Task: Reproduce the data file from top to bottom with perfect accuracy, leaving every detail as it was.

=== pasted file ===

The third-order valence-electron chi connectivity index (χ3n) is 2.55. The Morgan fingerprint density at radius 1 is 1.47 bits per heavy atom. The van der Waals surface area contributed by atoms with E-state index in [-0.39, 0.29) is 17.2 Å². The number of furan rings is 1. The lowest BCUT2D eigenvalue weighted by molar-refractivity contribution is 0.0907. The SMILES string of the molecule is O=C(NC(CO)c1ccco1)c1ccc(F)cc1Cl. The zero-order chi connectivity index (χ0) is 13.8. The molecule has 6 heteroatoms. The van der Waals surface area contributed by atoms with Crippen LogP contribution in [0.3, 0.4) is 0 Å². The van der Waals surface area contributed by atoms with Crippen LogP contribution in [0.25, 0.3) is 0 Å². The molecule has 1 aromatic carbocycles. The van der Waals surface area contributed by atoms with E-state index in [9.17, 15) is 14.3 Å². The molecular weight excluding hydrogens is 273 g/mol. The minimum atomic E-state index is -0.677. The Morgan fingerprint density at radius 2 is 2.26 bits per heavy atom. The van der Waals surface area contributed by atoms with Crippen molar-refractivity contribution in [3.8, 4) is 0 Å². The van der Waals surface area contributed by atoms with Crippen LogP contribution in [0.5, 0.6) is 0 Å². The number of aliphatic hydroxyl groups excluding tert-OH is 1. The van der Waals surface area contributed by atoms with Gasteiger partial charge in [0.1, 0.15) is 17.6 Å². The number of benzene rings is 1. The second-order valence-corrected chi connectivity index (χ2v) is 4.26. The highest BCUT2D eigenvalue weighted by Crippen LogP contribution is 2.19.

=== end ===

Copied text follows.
The third-order valence-electron chi connectivity index (χ3n) is 2.55. The Morgan fingerprint density at radius 1 is 1.47 bits per heavy atom. The van der Waals surface area contributed by atoms with E-state index in [-0.39, 0.29) is 17.2 Å². The number of furan rings is 1. The lowest BCUT2D eigenvalue weighted by molar-refractivity contribution is 0.0907. The SMILES string of the molecule is O=C(NC(CO)c1ccco1)c1ccc(F)cc1Cl. The zero-order chi connectivity index (χ0) is 13.8. The molecule has 6 heteroatoms. The van der Waals surface area contributed by atoms with Crippen LogP contribution in [0.3, 0.4) is 0 Å². The van der Waals surface area contributed by atoms with Crippen LogP contribution in [0.25, 0.3) is 0 Å². The molecule has 1 aromatic carbocycles. The van der Waals surface area contributed by atoms with E-state index in [9.17, 15) is 14.3 Å². The molecular weight excluding hydrogens is 273 g/mol. The minimum atomic E-state index is -0.677. The Morgan fingerprint density at radius 2 is 2.26 bits per heavy atom. The van der Waals surface area contributed by atoms with Crippen molar-refractivity contribution in [3.8, 4) is 0 Å². The van der Waals surface area contributed by atoms with Crippen LogP contribution in [0.5, 0.6) is 0 Å². The number of aliphatic hydroxyl groups excluding tert-OH is 1. The van der Waals surface area contributed by atoms with Gasteiger partial charge in [0.1, 0.15) is 17.6 Å². The number of benzene rings is 1. The second-order valence-corrected chi connectivity index (χ2v) is 4.26. The highest BCUT2D eigenvalue weighted by Crippen LogP contribution is 2.19.